They were able to offer all of the same services that they do now in those smaller spaces, but it was a much more restrictive set up, Schaedler noted. Many spaces served double duty, so equipment had to be gotten out and put away for each use.

The new space, which had most recently been home to Nothing Fancy Cafe, has brought all of the people Rainbow serves under one roof and allowed the center to welcome even more. Previously Rainbow served 38 people and had a waiting list, said Schaedler, but now at the new facility they are able to serve 46 people and have room to grow.

In fact, at this point they are not even using the entirity of the building yet. There is about 2,000 square feet that is still open for plans, said Schaedler.

There are 19 staff members with plans to hire two more, and also a nine-member board of directors.

The new facility includes an exercise room where participants, particularly those in wheelchairs, can receive help with stretching and range of motion movements; a home living area where participants can learn skills such as laundry, making a bed and setting a table; a computer area where they can practice digital skills like swiping, tapping and double clicking; a dining room, where they can practice social etiquette and learn how to use a microwave; a kitchen, where they can get experience with following a recipe, measuring, pouring, stirring and such; and a listening area, where they can listen to books on tape and music.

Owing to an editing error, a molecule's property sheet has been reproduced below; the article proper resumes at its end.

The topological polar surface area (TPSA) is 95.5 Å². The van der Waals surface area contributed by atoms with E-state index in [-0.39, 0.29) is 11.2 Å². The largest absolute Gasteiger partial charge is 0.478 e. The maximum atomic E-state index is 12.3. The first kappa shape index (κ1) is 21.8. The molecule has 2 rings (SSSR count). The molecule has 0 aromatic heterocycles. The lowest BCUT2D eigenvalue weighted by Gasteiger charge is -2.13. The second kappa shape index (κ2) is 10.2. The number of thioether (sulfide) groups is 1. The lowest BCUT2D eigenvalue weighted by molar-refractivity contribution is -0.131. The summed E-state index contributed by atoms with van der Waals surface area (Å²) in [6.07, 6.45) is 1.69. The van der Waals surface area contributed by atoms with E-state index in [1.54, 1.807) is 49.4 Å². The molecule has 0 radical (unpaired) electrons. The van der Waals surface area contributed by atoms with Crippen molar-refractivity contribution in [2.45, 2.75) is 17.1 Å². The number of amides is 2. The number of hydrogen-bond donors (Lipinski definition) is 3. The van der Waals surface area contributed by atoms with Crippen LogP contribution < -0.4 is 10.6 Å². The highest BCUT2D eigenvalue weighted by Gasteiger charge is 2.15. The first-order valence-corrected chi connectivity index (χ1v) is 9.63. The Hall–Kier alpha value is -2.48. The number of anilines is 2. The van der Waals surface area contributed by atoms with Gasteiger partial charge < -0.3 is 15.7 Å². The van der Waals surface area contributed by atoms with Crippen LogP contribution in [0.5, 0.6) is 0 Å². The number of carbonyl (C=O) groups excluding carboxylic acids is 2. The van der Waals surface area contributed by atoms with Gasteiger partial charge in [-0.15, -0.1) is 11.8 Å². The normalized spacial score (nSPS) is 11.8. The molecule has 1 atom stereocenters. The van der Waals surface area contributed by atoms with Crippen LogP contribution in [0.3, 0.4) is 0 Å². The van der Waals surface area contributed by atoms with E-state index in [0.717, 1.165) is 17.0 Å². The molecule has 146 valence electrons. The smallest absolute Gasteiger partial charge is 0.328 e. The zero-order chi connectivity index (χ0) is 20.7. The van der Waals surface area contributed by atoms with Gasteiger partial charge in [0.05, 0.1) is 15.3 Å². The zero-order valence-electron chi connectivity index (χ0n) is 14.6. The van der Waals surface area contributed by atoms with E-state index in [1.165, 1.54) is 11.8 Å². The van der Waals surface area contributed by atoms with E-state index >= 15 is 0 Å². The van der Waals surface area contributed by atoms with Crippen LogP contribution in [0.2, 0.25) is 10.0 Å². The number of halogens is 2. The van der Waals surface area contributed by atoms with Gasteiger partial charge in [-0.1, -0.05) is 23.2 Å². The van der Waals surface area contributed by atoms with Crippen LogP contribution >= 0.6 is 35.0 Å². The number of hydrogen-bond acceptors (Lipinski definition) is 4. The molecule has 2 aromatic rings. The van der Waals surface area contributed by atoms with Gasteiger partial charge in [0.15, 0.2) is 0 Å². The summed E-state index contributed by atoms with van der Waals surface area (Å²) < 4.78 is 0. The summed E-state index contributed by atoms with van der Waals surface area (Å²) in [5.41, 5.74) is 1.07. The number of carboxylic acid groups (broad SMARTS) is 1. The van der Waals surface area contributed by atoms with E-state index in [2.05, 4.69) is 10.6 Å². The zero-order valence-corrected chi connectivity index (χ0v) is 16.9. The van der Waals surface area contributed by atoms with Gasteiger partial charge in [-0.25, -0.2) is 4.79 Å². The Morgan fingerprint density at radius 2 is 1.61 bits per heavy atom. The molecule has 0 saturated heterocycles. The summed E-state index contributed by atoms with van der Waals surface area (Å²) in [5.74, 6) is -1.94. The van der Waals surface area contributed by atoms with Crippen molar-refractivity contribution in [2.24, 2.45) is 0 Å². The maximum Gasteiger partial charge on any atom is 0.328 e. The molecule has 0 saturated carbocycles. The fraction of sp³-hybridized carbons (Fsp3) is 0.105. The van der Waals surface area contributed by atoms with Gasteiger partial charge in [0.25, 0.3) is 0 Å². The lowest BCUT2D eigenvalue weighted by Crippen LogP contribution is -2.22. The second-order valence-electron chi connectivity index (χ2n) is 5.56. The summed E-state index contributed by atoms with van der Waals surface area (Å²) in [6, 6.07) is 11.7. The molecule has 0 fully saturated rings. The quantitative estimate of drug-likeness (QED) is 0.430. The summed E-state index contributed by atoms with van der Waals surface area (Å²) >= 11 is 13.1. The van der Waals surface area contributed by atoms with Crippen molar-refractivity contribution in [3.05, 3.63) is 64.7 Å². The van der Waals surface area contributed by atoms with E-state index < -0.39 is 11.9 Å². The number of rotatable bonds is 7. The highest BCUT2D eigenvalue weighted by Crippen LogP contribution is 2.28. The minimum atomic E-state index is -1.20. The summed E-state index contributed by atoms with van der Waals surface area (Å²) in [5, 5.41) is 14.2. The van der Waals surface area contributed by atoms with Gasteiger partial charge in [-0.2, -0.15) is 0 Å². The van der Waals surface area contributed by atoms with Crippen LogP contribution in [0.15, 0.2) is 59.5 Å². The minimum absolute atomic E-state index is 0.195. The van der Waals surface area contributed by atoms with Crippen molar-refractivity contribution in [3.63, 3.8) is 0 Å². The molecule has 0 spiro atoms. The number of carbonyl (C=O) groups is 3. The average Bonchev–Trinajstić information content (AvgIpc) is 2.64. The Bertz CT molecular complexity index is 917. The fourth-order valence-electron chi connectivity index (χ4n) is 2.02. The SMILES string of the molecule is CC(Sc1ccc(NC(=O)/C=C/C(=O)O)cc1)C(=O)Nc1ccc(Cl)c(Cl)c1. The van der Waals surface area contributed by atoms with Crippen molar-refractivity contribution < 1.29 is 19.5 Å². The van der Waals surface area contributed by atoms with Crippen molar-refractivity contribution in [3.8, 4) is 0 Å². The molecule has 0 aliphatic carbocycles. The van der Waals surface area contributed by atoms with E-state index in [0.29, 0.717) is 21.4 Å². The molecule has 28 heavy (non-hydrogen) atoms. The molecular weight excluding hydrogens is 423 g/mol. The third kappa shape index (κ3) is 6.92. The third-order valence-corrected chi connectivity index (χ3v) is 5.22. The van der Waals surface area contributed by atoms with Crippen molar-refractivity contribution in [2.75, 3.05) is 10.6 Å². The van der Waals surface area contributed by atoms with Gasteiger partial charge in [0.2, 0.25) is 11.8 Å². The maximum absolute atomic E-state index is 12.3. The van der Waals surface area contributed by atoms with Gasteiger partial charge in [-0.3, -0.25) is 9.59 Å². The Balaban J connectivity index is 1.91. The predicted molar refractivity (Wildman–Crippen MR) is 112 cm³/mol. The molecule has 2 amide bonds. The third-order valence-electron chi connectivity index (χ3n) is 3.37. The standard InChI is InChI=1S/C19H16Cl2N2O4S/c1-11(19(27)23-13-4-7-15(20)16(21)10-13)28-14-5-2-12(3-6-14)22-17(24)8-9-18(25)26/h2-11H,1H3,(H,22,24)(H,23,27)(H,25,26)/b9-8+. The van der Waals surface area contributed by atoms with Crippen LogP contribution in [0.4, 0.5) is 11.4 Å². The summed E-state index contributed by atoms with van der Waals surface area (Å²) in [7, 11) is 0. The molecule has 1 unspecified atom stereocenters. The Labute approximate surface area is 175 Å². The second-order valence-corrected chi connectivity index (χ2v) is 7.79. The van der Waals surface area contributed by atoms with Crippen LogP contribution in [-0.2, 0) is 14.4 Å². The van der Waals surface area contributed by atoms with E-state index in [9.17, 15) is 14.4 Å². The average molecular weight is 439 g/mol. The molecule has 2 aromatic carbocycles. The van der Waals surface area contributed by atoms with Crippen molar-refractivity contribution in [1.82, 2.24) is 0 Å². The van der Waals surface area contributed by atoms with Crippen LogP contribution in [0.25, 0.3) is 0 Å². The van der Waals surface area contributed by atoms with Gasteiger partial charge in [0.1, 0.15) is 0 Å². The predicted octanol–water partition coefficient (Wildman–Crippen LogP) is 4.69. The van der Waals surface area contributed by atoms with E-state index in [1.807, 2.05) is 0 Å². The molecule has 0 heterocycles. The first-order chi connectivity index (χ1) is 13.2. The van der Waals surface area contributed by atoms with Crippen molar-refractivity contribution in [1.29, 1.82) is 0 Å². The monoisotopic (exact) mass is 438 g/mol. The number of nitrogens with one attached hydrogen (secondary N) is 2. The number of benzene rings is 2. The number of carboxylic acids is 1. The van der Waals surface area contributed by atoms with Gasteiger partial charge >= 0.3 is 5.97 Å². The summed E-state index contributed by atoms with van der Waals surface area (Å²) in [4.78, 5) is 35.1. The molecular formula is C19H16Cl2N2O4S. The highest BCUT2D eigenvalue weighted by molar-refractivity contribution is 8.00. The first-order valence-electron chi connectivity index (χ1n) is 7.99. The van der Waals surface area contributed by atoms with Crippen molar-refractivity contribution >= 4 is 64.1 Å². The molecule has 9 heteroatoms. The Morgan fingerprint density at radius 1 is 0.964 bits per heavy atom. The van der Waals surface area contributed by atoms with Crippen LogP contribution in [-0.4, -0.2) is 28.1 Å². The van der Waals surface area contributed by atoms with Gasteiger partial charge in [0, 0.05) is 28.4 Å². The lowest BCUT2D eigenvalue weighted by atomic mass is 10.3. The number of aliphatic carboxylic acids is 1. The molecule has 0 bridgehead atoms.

In the craft and creative area where they made the knot pillows, participants also can do things like paint, build and weave.

The new facility also features a meeting room, which the organization never had before, and many bathrooms, almost too many to count, which is extremely useful, said Schaedler.

At the same time Rainbow moved into its new building, the agency decided to tweak its name from the Rainbow Activities Center to Rainbow Abilities Center.

The word “abilities” better reflects the agency’s focus, said Schaedler.

Seeking Volunteers to Share Talents, Interests

Since moving into the new facility, Schaedler is looking for more ways to help Rainbow participants make connections and build relationships with other people around their community.

One way of doing that is by having people who have a talent or interests they would like to share come to the facility to volunteer. That talent or skill could be anything, said Schaedler.

“With our creativity room, the sky’s the limit really,” she said, noting that volunteers could come in once to see how they like it or set up a weekly or regular visit.

“One of our main goals is to have relationships with people,” said Schaedler. “For years and years, within this area of supporting people with developmental disabilities, we’ve always tried to be out in the community in ways that are valued roles where we can make those connections and gain those relationships, because people are social. We want that, and they want that.